Ever felt so down you couldn’t concentrate in school or enjoy social activities with your friends?
If so, you are not alone. In a recent survey, half of all college students said they had been so stressed that they couldn’t get their work done or enjoy social activities during the last semester. But all of us have the power to take control of our emotional health in order to improve our moods and get the most out of life.
Taking control of your emotional health involves realizing that choices you make about sleep, diet and exercise can have a direct impact on your emotions and state of mind. It also means being proactive when you are concerned about your thoughts or feelings. When unaddressed, mental health problems like depression, bipolar disorder, anxiety disorders, eating disorders and addiction can make it hard to do well or feel good. The good news is that these problems are treatable and getting help is the first step towards feeling better and moving forward.
Here are some common signs that a friend needs help dealing with emotional issues or a mental health problem:
*Depression or apathy that interferes with obligations or participating in social activities
*Lack of coping skills around day-to-day problems or extreme reactions to certain situations
*Extreme highs, referred to as mania, that may include rushed thoughts, bursts of energy, sleeplessness and compulsive behavior (like excessive spending or promiscuous sexual behavior)
*Severe anxiety or stress
*Constant feelings of sadness or hopelessness
Increased use of alcohol or drugs
The key to taking control of your emotional health is to listen to your body and understand it’s needs. Make sure to get plenty of sleep. Stay active. Research has shown that people dealing with mild to moderate depression have experienced up to a 50 percent reduction in symptoms after exercising on a regular basis. Be sure to eat a health, balanced diet. Avoid stressful situations whenever possible and make sure you have the right tools to deal with the situations you can’t avoid. Know your limits when it comes to topics like drugs and alcohol.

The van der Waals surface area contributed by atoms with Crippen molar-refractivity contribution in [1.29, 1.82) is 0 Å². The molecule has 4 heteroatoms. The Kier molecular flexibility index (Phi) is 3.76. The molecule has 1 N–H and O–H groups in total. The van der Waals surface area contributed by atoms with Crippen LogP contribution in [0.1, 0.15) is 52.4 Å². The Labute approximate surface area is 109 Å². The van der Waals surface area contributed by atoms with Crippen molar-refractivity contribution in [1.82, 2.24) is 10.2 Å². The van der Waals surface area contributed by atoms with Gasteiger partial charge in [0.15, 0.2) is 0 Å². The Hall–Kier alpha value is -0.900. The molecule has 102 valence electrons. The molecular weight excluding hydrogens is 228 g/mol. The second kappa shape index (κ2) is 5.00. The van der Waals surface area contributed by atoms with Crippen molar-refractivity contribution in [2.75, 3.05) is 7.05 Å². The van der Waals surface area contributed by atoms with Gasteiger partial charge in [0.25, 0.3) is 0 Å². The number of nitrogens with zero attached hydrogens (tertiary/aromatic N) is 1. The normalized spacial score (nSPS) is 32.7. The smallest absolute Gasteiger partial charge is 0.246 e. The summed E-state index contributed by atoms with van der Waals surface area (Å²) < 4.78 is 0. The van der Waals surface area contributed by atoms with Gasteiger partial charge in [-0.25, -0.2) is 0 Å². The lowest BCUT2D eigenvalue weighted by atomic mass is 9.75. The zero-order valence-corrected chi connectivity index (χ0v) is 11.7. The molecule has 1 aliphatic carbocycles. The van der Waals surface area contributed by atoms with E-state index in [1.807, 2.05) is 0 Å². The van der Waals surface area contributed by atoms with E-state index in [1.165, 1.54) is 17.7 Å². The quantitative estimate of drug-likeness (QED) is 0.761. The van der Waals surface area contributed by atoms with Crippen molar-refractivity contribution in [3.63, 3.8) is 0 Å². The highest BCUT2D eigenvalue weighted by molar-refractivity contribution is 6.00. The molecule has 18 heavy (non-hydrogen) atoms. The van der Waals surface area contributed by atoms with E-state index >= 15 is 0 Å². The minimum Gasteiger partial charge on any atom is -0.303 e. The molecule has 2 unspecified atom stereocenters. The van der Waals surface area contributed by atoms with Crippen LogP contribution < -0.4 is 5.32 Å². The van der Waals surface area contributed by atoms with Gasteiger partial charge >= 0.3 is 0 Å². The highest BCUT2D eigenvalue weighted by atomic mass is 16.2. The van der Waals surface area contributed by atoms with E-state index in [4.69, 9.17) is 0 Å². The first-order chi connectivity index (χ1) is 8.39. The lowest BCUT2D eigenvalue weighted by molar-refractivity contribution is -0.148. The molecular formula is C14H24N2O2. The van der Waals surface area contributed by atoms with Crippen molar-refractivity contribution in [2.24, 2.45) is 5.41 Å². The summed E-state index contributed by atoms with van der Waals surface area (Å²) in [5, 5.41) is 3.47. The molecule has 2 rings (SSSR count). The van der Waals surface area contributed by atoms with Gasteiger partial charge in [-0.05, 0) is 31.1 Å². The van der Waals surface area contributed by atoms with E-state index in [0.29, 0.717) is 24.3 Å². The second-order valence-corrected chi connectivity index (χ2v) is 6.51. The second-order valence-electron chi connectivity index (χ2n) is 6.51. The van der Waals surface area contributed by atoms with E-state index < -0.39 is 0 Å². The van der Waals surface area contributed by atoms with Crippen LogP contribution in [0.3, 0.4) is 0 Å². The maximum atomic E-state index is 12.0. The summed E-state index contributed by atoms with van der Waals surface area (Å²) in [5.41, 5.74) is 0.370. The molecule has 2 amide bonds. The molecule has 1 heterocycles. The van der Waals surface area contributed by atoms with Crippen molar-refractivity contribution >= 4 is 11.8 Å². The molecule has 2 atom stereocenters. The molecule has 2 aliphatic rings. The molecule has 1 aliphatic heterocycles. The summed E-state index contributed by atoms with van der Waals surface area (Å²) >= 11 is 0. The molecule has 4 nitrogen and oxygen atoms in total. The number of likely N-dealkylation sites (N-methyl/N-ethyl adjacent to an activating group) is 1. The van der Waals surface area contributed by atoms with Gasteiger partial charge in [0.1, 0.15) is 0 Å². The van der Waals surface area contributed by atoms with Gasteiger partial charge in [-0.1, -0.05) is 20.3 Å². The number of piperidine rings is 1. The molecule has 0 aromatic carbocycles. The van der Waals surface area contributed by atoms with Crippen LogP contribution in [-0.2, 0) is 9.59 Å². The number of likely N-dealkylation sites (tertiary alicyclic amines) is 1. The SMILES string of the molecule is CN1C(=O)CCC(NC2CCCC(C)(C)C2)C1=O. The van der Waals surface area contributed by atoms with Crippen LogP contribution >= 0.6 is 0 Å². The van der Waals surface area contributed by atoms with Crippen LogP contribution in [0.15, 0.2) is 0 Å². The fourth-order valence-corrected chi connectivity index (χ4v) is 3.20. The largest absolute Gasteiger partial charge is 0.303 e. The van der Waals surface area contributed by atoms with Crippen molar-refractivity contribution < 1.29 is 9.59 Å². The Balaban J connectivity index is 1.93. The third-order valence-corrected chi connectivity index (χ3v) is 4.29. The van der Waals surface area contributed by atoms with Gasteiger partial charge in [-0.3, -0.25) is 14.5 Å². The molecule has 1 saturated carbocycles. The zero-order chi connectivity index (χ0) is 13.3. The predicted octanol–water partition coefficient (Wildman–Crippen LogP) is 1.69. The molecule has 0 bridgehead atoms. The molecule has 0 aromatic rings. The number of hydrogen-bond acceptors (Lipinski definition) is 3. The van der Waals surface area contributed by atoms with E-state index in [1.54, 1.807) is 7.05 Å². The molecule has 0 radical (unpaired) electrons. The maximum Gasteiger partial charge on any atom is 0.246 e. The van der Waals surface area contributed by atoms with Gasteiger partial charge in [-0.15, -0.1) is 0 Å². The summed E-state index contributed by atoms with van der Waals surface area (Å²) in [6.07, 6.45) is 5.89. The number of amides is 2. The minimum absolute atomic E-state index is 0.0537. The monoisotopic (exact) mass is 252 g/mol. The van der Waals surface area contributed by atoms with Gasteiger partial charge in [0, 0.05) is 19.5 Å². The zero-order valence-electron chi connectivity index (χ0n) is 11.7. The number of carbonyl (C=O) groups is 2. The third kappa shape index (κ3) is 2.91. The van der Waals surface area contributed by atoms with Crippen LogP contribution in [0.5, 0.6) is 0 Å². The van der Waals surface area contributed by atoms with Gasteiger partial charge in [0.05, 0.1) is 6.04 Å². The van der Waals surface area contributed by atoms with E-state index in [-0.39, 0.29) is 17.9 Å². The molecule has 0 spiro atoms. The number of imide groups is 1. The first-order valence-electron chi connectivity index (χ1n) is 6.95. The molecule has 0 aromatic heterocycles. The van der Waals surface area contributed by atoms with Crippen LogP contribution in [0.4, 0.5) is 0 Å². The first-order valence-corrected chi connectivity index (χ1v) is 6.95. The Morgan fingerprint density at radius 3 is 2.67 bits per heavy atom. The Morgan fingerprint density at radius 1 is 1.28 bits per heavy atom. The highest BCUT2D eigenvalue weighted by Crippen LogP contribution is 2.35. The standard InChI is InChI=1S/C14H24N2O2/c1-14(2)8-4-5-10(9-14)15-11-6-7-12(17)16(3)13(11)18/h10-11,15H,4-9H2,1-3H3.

Above all else, it’s important to speak up and get things checked out if you are concerned about your thoughts, feelings or behavior.
Please be sure to select your school above so we can provide you with information about resources and help on or near your campus.
Are you worried that a friend or loved one needs help managing their emotional health? You may see warning signs that they can’t or don’t want to acknowledge. Maybe you’ve noticed that their behavior or appearance has changed, or that they’re acting uncharacteristically irritable or tense. Maybe they often complain about feeling overwhelmed by everything they have to do. Don’t assume that the problem will go away on its own, or that your friend can just “snap out of it.”
How you respond to a friend or classmate that is showing signs of emotional distress or a potential problem is often dependent on your relationship with that person. If you have a long history and friendship with the person, you may be a key resource for support and feel comfortable having a discussion with your friend about how they are feeling. If the person struggling is a more recent acquaintance, like a roommate or classmate, your role may involve letting someone else know about the problem. Regardless, it is important to remember that you aren’t a therapist and it isn’t your job to provide treatment. Your role is to be supportive and encourage them to reach out to family, the counseling center or another medical professional as a first step — even if you don’t fully understand the problem or its severity.